• Moderators, Business & Finance Moderators Posts: 17,014 Mod ✭✭✭✭ Henry Ford III


    Considering the success of the National team and centralised location and population in Leinster the RDS attendances are poor.


  • Registered Users Posts: 10,347 ✭✭✭✭ MJohnston


    Does attendance really matter much anymore? Anyone know what the income breakdown is in terms of gate revenue vs TV revenue?


  • Registered Users Posts: 6,174 ✭✭✭ troyzer


    Considering the success of the National team and centralised location and population in Leinster the RDS attendances are poor.

    Rugby in Leinster is still very much the posh sport.

    I'm not from a posh area and neither are any of the people I go to matches with. But we're very much the exception.

    Rugby needs to break it's reputation as one for posh people. I think it's getting there but it does need to work harder in working class areas like where my family is from.

    The only reason we ended up watching rugby is because it's a sports mad house in general.


  • Advertisement
  • Registered Users Posts: 1,212 ✭✭✭ Thrashssacre


    troyzer wrote: »
    Rugby in Leinster is still very much the posh sport.

    I'm not from a posh area and neither are any of the people I go to matches with. But we're very much the exception.

    Rugby needs to break it's reputation as one for posh people. I think it's getting there but it does need to work harder in working class areas like where my family is from.

    The only reason we ended up watching rugby is because it's a sports mad house in general.

    I’d be in the same boat as yourself and although it’s fairly obvious of the difference in demographics compared to GAA or football it’s certainly changing albeit quite slowly.


  • Moderators, Sports Moderators Posts: 15,519 Mod ✭✭✭✭ Neil3030


    No meaningful rivalries outside of the interpros. Saccharine marketing crap won't fix this. You need hatred. Zebre or Dragons need to gouge and stamp on the likes of Murray or Ringrose, and the crowds will start turning up. Or be caught bribing a ref.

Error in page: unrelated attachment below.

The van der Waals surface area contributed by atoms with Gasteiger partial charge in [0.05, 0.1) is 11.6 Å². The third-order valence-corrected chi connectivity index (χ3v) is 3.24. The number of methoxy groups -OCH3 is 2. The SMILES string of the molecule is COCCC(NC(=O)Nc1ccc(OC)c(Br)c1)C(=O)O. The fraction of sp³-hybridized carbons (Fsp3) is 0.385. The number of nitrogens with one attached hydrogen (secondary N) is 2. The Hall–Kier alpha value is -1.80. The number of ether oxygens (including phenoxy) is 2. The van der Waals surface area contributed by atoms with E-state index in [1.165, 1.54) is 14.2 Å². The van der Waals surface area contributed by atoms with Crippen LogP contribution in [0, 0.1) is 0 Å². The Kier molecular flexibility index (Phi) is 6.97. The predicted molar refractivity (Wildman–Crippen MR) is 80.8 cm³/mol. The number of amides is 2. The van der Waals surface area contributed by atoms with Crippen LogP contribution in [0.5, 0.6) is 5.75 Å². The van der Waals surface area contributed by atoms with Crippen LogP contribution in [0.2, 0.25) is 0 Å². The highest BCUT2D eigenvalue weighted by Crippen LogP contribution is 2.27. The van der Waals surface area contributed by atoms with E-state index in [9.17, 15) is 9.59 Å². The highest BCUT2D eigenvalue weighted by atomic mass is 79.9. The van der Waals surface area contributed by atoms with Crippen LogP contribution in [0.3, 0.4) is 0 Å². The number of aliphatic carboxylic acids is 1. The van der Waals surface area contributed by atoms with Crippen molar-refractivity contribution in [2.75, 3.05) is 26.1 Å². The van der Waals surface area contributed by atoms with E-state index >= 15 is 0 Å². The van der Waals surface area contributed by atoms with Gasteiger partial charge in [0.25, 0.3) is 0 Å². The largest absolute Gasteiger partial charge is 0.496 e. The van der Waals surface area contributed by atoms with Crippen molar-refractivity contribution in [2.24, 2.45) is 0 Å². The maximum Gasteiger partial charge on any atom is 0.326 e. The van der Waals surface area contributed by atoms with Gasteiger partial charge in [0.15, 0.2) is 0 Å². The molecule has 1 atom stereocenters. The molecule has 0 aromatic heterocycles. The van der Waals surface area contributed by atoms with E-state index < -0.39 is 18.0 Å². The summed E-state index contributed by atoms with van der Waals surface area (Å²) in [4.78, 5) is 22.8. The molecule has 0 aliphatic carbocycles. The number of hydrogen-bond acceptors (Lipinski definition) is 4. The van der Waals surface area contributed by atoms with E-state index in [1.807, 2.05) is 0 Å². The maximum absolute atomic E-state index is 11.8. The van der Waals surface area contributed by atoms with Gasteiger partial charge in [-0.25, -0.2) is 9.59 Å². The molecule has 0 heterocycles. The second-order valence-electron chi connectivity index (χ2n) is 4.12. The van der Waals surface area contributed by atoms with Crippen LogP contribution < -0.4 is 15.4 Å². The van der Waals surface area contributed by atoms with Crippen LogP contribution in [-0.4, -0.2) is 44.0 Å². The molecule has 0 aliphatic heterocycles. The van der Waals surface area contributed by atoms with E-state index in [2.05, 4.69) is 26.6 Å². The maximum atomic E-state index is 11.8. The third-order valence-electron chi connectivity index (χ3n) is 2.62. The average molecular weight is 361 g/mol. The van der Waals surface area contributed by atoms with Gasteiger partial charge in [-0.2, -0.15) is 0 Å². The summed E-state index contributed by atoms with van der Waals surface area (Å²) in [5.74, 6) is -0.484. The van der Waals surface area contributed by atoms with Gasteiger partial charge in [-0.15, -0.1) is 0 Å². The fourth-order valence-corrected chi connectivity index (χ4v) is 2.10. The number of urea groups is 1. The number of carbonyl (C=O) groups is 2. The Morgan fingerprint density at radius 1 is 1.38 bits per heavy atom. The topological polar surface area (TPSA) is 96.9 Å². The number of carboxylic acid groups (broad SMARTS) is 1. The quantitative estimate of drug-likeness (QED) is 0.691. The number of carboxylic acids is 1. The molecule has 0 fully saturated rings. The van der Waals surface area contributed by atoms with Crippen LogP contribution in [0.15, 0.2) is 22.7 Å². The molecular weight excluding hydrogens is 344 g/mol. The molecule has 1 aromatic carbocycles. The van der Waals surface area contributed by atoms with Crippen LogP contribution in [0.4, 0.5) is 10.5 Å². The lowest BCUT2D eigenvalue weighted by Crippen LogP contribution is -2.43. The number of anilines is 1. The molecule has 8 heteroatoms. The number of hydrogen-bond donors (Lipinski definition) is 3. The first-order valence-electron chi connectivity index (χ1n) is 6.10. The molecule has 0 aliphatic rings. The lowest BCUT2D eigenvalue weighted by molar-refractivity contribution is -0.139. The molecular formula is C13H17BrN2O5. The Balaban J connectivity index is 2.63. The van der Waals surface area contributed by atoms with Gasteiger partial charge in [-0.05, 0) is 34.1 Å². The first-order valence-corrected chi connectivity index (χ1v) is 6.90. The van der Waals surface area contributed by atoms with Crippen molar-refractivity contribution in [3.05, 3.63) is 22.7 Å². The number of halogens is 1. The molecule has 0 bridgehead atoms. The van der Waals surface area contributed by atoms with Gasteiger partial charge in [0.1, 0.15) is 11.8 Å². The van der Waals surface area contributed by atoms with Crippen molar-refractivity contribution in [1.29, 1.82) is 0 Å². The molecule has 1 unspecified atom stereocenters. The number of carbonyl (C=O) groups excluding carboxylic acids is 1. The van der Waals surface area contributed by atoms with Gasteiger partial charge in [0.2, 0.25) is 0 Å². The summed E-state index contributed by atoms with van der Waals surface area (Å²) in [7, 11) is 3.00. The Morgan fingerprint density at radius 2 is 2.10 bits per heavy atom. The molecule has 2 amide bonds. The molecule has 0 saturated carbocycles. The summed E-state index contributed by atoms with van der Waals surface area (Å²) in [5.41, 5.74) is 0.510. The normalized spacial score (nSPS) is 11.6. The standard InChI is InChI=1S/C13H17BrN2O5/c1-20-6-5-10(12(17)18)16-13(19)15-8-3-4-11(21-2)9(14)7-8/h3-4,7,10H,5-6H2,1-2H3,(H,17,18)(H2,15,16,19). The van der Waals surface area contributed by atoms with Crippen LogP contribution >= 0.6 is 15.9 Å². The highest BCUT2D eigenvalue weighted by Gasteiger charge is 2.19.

• Registered Users Posts: 23,564 ✭✭✭✭ Buer


    The IRFU don’t do enough in working class areas, I went to Terenure for school but from Crumlin- school was rugby but my area knew nothing about it. Workshops by the IRFU that we’re prevalent in middle to upper class school didn’t exist in working class techs or Community schools.

    People grow up with little knowledge or interest as a result. My local area and friends who went to school locally in Crumlin will come to 6 nations games with me but when I’m in the RDS or Ravenhill they won’t.

    There isn’t enough put in by the IRFU and thays factual in Dublin.

    If you go through the number of schools that now have rugby programmes compared to 15 years ago, there's a massive difference. Literally dozens of schools who didn't play previously. My former school was a CBS on the northside where there was never any team. They now field teams in the junior and senior cycles every season.

    There's only so much they can do with their budget which needs to develop the sport throughout the entire island at both schools and club level. West Offaly, Tallaght RFC, Liberty Saints, Ratoath, Normans, North Meath, Midland Warriors...all clubs that were founded in recent years in non-traditional areas.

    Wity respect to the Crumlin area, I see Drimnagh Castle are fielding rugby teams in recent seasons and there have also been rugby programmes introduced in the local primary school.


  • Registered Users Posts: 11,573 ✭✭✭✭ stephen_n


    The IRFU don’t do enough in working class areas, I went to Terenure for school but from Crumlin- school was rugby but my area knew nothing about it. Workshops by the IRFU that we’re prevalent in middle to upper class school didn’t exist in working class techs or Community schools.

    People grow up with little knowledge or interest as a result. My local area and friends who went to school locally in Crumlin will come to 6 nations games with me but when I’m in the RDS or Ravenhill they won’t.